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9 How to Implement a Driver

Note

This section was written a long time ago. Most of it is still valid, as it explains important concepts, but this was written for an older driver interface so the examples do not work anymore. The reader is encouraged to read the erl_driver and driver_entry documentation also.

9.1 Introduction

This section describes how to build your own driver for Erlang.

A driver in Erlang is a library written in C, which is linked to the Erlang emulator and called from Erlang. Drivers can be used when C is more suitable than Erlang, to speed up things, or to provide access to OS resources not directly accessible from Erlang.

A driver can be dynamically loaded, as a shared library (known as a DLL on Windows), or statically loaded, linked with the emulator when it is compiled and linked. Only dynamically loaded drivers are described here, statically linked drivers are beyond the scope of this section.

Warning

When a driver is loaded it is executed in the context of the emulator, shares the same memory and the same thread. This means that all operations in the driver must be non-blocking, and that any crash in the driver brings the whole emulator down. In short, be careful.

9.2 Sample Driver

This section describes a simple driver for accessing a postgres database using the libpq C client library. Postgres is used because it is free and open source. For information on postgres, see www.postgres.org.

The driver is synchronous, it uses the synchronous calls of the client library. This is only for simplicity, but not good, as it halts the emulator while waiting for the database. This is improved below with an asynchronous sample driver.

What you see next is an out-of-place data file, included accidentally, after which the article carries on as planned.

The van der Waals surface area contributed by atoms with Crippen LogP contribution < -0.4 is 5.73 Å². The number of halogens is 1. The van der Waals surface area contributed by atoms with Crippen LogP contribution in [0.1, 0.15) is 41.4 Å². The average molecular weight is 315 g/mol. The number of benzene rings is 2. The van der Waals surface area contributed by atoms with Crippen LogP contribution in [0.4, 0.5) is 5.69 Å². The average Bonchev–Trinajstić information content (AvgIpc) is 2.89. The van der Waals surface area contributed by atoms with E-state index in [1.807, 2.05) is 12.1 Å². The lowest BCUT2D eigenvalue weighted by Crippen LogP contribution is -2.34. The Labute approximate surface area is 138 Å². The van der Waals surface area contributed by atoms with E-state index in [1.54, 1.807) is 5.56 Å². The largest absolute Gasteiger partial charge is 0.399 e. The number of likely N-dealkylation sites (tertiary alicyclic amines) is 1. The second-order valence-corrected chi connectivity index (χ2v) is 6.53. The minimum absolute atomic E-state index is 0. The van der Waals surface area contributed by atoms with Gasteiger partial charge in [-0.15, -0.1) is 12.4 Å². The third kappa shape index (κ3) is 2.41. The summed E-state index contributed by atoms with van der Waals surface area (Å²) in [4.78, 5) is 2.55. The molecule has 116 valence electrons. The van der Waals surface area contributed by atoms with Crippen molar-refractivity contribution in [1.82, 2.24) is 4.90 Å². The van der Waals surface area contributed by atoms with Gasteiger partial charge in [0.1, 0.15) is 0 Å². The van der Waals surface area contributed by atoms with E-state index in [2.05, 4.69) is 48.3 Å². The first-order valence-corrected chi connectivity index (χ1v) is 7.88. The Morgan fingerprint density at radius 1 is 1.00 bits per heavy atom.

The code is straightforward: all communication between Erlang and the driver is done with port_control/3, and the driver returns data back using the rbuf.

An Erlang driver only exports one function: the driver entry function. This is defined with a macro, DRIVER_INIT, which returns a pointer to a C struct containing the entry points that are called from the emulator. The struct defines the entries that the emulator calls to call the driver, with a NULL pointer for entries that are not defined and used by the driver.

The start entry is called when the driver is opened as a port with open_port/2. Here we allocate memory for a user data structure. This user data is passed every time the emulator calls us. First we store the driver handle, as it is needed in later calls. We allocate memory for the connection handle that is used by LibPQ. We also set the port to return allocated driver binaries, by setting flag PORT_CONTROL_FLAG_BINARY, calling set_port_control_flags. (This is because we do not know if our data will fit in the result buffer of control, which has a default size, 64 bytes, set up by the emulator.)

An entry init is called when the driver is loaded. However, we do not use this, as it is executed only once, and we want to have the possibility of several instances of the driver.